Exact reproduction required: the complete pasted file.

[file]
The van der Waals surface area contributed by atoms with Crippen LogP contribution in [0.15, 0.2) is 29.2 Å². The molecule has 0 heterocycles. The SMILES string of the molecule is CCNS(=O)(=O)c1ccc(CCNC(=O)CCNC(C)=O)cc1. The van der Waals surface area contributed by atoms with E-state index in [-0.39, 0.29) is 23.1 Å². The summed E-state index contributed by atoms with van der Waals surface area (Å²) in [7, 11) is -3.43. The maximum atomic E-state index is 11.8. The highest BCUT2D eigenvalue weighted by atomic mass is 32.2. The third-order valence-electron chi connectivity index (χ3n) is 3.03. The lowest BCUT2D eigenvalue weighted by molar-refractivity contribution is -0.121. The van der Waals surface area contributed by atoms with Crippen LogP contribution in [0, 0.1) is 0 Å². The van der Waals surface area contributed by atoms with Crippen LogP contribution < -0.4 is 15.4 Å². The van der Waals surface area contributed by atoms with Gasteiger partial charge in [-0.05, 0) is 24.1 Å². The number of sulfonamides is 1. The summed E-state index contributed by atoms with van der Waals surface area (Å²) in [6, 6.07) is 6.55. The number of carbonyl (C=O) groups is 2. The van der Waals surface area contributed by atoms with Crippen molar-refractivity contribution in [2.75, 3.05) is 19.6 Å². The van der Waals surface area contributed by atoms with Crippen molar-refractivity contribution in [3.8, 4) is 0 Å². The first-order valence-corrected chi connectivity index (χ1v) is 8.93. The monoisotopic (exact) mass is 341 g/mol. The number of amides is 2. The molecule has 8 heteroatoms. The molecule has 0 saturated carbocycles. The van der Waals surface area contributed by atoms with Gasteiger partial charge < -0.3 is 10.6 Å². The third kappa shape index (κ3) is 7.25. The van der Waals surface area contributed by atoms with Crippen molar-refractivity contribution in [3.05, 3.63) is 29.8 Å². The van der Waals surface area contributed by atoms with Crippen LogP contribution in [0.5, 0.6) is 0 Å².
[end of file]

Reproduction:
The van der Waals surface area contributed by atoms with Crippen LogP contribution in [0.15, 0.2) is 29.2 Å². The molecule has 0 heterocycles. The SMILES string of the molecule is CCNS(=O)(=O)c1ccc(CCNC(=O)CCNC(C)=O)cc1. The van der Waals surface area contributed by atoms with E-state index in [-0.39, 0.29) is 23.1 Å². The summed E-state index contributed by atoms with van der Waals surface area (Å²) in [7, 11) is -3.43. The maximum atomic E-state index is 11.8. The highest BCUT2D eigenvalue weighted by atomic mass is 32.2. The third-order valence-electron chi connectivity index (χ3n) is 3.03. The lowest BCUT2D eigenvalue weighted by molar-refractivity contribution is -0.121. The van der Waals surface area contributed by atoms with Crippen LogP contribution in [0, 0.1) is 0 Å². The van der Waals surface area contributed by atoms with Crippen LogP contribution < -0.4 is 15.4 Å². The van der Waals surface area contributed by atoms with Gasteiger partial charge in [-0.05, 0) is 24.1 Å². The number of sulfonamides is 1. The summed E-state index contributed by atoms with van der Waals surface area (Å²) in [6, 6.07) is 6.55. The number of carbonyl (C=O) groups is 2. The van der Waals surface area contributed by atoms with Crippen molar-refractivity contribution in [2.75, 3.05) is 19.6 Å². The van der Waals surface area contributed by atoms with Crippen molar-refractivity contribution in [3.8, 4) is 0 Å². The first-order valence-corrected chi connectivity index (χ1v) is 8.93. The monoisotopic (exact) mass is 341 g/mol. The number of amides is 2. The molecule has 8 heteroatoms. The molecule has 0 saturated carbocycles. The van der Waals surface area contributed by atoms with Gasteiger partial charge < -0.3 is 10.6 Å². The third kappa shape index (κ3) is 7.25. The van der Waals surface area contributed by atoms with Crippen molar-refractivity contribution in [3.05, 3.63) is 29.8 Å². The van der Waals surface area contributed by atoms with Crippen LogP contribution in [0.5, 0.6) is 0 Å².